February 28, 2013
Temperature Determines Whether Glass Will Bend Or Break
Lee Rannals for redOrbit.com — Your Universe Online
Researchers have found a way to determine whether glass will be brittle, or will have the ability to bend without breaking.
The team wrote in the journal Nature Communications about how they've identified a temperature that allows you to determine whether you will be forming a brittle piece of glass, or ductile, which refers to a piece of glass' toughness.
There is a temperature at which glass can become too viscous for reconfiguration, and then freezes. This temperature is known as the glass transition temperature.
Researchers performed experiments with three representatives in bulk metallic glasses (BMGs), which are metal alloys that can be extremely pliable and also strong. For each distinct alloy, there is a critical temperature that determines the brittleness or plasticity of the glass, which is known as critical fictive temperature (CFT).
They said it is possible to categorize glasses in two groups: either those that are brittle because in liquid form their CFT is above the glass transition temperature; or those that are ductile because in liquid form their CFT is below the glass transition temperature.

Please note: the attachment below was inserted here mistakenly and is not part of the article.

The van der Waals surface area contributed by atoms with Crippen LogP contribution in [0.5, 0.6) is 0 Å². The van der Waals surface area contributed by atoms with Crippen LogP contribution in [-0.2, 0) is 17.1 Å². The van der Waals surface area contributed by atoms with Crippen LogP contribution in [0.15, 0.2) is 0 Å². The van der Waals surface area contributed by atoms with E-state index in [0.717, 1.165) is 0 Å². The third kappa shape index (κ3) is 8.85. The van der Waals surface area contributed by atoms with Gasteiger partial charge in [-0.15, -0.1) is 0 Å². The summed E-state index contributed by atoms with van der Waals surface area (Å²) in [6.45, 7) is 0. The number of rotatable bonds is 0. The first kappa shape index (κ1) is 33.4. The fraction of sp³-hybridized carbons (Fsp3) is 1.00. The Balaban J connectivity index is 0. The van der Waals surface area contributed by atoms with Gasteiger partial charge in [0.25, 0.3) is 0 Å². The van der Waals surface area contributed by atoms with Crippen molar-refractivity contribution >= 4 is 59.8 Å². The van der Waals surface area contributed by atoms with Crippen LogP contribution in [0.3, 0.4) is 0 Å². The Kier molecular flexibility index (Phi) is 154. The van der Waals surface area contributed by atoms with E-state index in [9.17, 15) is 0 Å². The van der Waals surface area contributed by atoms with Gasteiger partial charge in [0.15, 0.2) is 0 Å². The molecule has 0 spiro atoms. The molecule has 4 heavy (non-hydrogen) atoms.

The team had originally believed a liquid's chemical composition would be able to determine whether a glass would be brittle or ductile. However, Jan Schroers, a professor of mechanical engineering and materials science at Yale, said this was not the case.
"We can make any glass theoretically ductile or brittle. And it is the critical fictive temperature which determines how experimentally difficult it is to make a ductile glass. That is the major contribution of this work," said Schroers.
Golden Kumar, a professor at Texas Tech University who was lead author of the paper, told redOrbit that they envision two important implications for their work.
"First, this will enhance our fundamental understanding of glasses and liquids. Second, it will bring some metallic glasses back in application market, which were discarded primarily because of their brittle nature," said Kumar. "We feel that the overall applications of metallic glasses will still be in small scale devices because of material cost and fabrication ease."
He also talked about what he saw as the most fascinating part of the team's research.
"The most fascinating part was to discover something which challenges the conventional belief. We always thought that glasses are brittle, metals are ductile, and metallic glasses are somewhat in between," he told redOrbit. "Now we know that all metallic glasses can deform plastically if prepared under appropriate conditions."